The only way is up

In his critique of Roy Hattersley's charge that Tony Blair has mounted a coup d'etat in the Labour Party ("Yes, we still need meritocracy", 9 July), Peter Kellner writes: "A modern society needs its scientists and surgeons, its generals and engineers, its teachers and town planners, its bankers and broadcasters, its artists and athletes." He makes no mention of cleaners or corporals, bricklayers or bus drivers, machinists or mechanics, and this omission reveals the gremlin that bedevils so many of our social, economic and educational policies and relationships: the presumption that merit is middle-class.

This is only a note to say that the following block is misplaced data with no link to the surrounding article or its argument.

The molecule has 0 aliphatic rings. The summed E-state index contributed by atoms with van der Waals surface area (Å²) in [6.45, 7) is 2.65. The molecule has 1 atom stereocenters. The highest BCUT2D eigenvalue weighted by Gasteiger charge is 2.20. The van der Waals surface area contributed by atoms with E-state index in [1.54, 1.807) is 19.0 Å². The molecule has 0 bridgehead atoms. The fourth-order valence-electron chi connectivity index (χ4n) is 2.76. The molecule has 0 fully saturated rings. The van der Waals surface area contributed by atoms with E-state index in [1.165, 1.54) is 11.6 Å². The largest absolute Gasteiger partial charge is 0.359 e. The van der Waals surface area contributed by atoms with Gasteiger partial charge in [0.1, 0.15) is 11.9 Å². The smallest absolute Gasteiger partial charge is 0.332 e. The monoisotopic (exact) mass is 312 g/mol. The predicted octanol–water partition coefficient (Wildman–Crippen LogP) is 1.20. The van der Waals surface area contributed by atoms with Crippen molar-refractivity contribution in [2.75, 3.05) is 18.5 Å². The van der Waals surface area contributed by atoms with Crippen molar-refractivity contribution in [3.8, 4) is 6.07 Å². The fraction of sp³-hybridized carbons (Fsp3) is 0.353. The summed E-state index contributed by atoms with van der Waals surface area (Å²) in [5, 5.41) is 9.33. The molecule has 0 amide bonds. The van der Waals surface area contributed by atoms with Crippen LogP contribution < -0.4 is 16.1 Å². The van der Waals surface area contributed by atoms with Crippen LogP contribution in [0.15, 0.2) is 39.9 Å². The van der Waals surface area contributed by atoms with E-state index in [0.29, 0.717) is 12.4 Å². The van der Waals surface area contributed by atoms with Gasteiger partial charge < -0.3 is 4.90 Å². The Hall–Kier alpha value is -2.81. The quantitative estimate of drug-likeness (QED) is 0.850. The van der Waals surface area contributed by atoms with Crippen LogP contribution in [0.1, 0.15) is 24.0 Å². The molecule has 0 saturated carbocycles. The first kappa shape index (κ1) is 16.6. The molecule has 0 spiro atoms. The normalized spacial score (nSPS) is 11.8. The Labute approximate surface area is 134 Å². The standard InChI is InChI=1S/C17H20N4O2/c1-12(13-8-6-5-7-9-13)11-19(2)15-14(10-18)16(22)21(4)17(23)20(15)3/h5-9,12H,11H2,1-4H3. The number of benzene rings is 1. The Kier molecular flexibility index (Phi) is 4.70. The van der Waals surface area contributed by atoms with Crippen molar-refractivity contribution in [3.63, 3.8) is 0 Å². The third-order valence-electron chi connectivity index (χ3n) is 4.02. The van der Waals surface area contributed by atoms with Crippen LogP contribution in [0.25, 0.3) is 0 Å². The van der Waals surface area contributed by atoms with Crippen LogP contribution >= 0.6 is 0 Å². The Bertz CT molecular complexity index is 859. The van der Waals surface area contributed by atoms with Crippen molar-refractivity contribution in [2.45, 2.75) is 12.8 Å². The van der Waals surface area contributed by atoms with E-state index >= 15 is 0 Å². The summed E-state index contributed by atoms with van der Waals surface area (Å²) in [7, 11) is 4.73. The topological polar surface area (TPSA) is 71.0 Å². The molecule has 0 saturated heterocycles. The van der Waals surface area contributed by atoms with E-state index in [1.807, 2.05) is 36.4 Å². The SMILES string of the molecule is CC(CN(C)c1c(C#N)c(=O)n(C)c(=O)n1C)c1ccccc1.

There is no merit in being an excellent bricklayer in Britain. If bricklayers and bus drivers want merit, they must become bankers or broadcasters. The secret of success in a British meritocracy is to be upwardly mobile. Middle class is "up" and working class is "down". And as you move "upwards", the rules become more favourable. A broadcaster who earns £300,000 a year is regarded as successful, while a bus driver who earns £30,000 a year must be fiddling the overtime.

Geoff Garrett
London SW19

This article first appeared in the 16 July 2001 issue of the New Statesman, How long have we got?